A striking new office building, 22 Handyside Street at King’s Cross, designed by Coffey Architects, has now completed. Located, on the corner of Handyside Street and York Way of the 67-acre King’s Cross development, the building features a skewed, pitched roof, perforated aluminium facade and double height windows. Internally, the design of the building maximises the use of light and space to promote wellness for the building’s occupiers. It spans over 36,000 ft² and targets BREEAM Outstanding.
The building’s form is determined by three factors: the position of the sun, the site perimeter and the site’s structural grid. Like its neighbouring building, the King’s Cross Sports Hall, 22 Handyside Street sits above underground railway tunnels meaning it needed to be super lightweight. Responding to these elements, Coffey Architects shifted the three-storey building diagonally. This helped balance the weight of the building as well as improving the orientation for maintaining heat and maximising the views from the building.
22 Handyside Street is built of lightweight concrete and steel, with a facade composed of glazed curtain walling and perforated aluminium panels. These silver sections enliven the building both inside and out, with perforations artfully reflecting the trees of Handyside Gardens. The material maximises ambient light levels and reflects the colours of the London sky throughout the day. The main east/west axis along Handyside Street creates filigree moments of light at sunrise and sunset. Behind the patterned facade, its interior spaces are lit with naturally dappled light, enhancing wellbeing for those working in the building.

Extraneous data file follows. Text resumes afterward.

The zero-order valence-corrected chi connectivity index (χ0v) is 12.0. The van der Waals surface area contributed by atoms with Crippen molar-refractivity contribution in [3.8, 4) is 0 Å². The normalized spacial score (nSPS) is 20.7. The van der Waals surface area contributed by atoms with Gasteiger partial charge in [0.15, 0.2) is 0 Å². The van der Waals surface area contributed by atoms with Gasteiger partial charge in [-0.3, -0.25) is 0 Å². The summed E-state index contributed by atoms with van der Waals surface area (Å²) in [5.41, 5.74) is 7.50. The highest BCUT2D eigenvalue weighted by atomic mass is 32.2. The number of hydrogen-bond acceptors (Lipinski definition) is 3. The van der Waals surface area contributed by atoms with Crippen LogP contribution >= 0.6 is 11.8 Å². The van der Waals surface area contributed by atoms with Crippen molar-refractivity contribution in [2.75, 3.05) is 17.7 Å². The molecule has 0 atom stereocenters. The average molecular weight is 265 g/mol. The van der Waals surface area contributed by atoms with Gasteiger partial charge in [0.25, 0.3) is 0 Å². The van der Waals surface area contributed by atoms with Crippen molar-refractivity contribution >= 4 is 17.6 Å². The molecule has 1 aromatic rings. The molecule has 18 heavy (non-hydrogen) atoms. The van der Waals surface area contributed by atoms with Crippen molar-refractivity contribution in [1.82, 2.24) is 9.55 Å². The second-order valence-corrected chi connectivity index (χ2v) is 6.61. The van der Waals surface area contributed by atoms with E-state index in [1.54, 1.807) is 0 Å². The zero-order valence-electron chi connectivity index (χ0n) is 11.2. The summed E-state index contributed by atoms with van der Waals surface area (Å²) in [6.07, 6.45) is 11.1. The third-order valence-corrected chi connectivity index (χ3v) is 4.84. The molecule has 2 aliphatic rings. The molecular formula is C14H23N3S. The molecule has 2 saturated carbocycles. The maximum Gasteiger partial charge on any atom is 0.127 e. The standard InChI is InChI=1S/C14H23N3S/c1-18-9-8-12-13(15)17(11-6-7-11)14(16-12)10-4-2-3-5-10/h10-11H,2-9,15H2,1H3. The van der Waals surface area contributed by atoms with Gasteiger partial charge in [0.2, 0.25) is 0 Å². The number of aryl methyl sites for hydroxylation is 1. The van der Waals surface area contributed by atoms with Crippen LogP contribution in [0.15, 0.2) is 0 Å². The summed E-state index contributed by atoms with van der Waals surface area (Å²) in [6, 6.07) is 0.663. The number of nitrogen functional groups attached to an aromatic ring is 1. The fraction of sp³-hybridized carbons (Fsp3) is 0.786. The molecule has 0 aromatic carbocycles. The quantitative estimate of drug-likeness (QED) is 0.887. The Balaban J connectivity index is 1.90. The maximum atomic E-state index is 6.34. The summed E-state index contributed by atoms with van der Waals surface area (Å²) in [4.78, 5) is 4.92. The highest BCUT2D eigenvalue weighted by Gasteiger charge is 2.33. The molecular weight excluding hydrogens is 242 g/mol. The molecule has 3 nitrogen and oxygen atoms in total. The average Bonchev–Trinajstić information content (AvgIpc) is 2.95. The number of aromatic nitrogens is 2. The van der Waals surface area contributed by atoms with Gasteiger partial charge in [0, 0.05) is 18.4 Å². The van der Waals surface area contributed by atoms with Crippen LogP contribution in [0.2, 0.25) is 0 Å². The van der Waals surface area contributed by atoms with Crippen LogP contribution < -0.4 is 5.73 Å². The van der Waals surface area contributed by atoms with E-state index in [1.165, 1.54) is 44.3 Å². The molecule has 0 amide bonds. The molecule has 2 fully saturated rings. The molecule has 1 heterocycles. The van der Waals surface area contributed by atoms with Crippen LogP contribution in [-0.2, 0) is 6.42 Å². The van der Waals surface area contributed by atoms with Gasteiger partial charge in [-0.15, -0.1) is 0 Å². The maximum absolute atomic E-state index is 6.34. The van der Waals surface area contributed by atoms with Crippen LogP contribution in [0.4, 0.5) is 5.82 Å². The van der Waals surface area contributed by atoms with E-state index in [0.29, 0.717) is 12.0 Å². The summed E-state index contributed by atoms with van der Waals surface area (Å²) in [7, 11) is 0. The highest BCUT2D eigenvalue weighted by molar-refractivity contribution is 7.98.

To further improve wellbeing, Coffey Architects worked with Townshend Landscape Architects to enhance the public realm with planting to the east including seating and pockets of planting and cycle parking to the south.
Will Colthorpe, Partner, King’s Cross Central Limited Partnership comments,
“It’s been a brilliant journey from design competition to completion. The whole design and construction team have done a great job and really pulled together these last few months. Many of us have been up to see the building early in the morning to watch the autumn sunrise reflecting in the facade – it’s one of those truly magical moments and the concept has been absolutely nailed. The decision to lay the building out on a raked grid was an early masterstroke in the design and, combined with the vaulted ceiling, the finished space internally is pretty stunning.”
Phil Coffey, Director at Coffey Architects said,
“Being conscious of the movement of the sun improves our health and concentration; it reconnects us to our circadian rhythms. Q1 is a building designed around form and facade. Its orientation, cleave, percolation and shine quite literally reflect our approach to making a bright building that is striking in its form but also considered carefully in terms of tenant wellbeing. With the creation of a building that is both good to work in and expressive to the city, we continue to explore connecting users viscerally to their environment through the manipulation of light.”
This project was delivered by BAM construction with Stride Treglown.